Rep. Justin Amash, R-Mich., has emerged as a major House GOP conservative player, drawing national attention for his brand of libertarianism. But Amash's brand of conservatism is not sitting well in his home district. The Tea Party favorite is getting a challenge from the establishment wing of his party.
Brian Ellis, who describes himself as a conservative businessman from Kent County, Mich., announced he was a candidate for the Republican nomination in Michigan's 3rd Congressional District Tuesday, and immediately attacked Amash's voting record.
"Congressman Amash refused to vote in favor of the Keystone Pipeline, and he even voted to allow our tax dollars to fund America's largest abortion provider," Ellis said in a statement. Ellis continued to attack the congressman for turning his back on "conservative principles by voting against the Paul Ryan budget."
Elected in 2010, during the Tea Party wave, Amash has stood against GOP leadership multiple times during his time on the Hill. He was one of a dozen Republicans who voted against a second speaker term for House Speaker John Boehner, R- Ohio, and is a driving force behind the Tea Party faction that helped to force a government shutdown last week.
Amash is not only in trouble with his own party, but it seems he also lacks support, at least monetarily, from his own backers. A Sept. 28 post on the congressman's Facebook page alluded to a lack of funding: "I have some bad news. At this moment, we remain $12,373 behind our quarterly minimum. And we've heard in the last few weeks that the Washington political class is scheming to take me out. If we don't hit our minimum target, they will be emboldened to run a challenger against me," Amash wrote.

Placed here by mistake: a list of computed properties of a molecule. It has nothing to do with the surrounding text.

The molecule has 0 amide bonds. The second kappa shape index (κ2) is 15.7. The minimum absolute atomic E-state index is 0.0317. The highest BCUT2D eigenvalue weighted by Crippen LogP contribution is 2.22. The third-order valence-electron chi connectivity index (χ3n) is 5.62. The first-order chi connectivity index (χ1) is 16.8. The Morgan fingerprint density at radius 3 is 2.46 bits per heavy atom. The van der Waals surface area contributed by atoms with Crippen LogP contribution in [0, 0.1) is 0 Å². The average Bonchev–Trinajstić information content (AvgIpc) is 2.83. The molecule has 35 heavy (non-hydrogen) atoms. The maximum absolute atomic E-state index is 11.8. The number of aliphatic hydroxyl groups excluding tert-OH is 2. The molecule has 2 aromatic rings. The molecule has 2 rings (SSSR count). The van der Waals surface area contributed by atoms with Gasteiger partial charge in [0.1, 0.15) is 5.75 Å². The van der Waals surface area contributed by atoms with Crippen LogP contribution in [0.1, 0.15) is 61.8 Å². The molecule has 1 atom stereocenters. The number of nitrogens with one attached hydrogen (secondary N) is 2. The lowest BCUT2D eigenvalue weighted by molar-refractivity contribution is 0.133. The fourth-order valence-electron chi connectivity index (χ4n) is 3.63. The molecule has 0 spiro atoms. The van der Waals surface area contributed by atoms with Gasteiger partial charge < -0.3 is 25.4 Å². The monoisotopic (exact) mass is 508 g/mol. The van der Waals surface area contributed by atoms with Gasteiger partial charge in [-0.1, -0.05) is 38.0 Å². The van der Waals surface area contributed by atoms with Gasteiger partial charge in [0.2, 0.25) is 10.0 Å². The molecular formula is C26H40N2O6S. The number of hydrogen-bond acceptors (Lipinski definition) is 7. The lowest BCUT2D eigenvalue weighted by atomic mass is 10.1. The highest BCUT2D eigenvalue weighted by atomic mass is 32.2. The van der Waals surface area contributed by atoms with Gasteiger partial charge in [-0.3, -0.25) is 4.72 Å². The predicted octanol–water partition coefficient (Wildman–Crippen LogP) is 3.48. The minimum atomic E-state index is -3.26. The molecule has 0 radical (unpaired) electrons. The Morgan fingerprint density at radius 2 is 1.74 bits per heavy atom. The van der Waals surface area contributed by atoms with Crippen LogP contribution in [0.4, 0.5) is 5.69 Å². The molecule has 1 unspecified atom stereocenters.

(According to Federal Election Commission filings, Amash's campaign had $164,000 cash on hand at the end of July.)
Amash's primary challenge comes at an interesting time for moderates in the House, some of whom have been expressing support for voting on a "clean" resolution to fund the government.
Will Adams, of Amash for Congress, told ABC News that Ellis' entering the race is "bizarre," and the congressman's campaign is "not worried" about the primary challenger.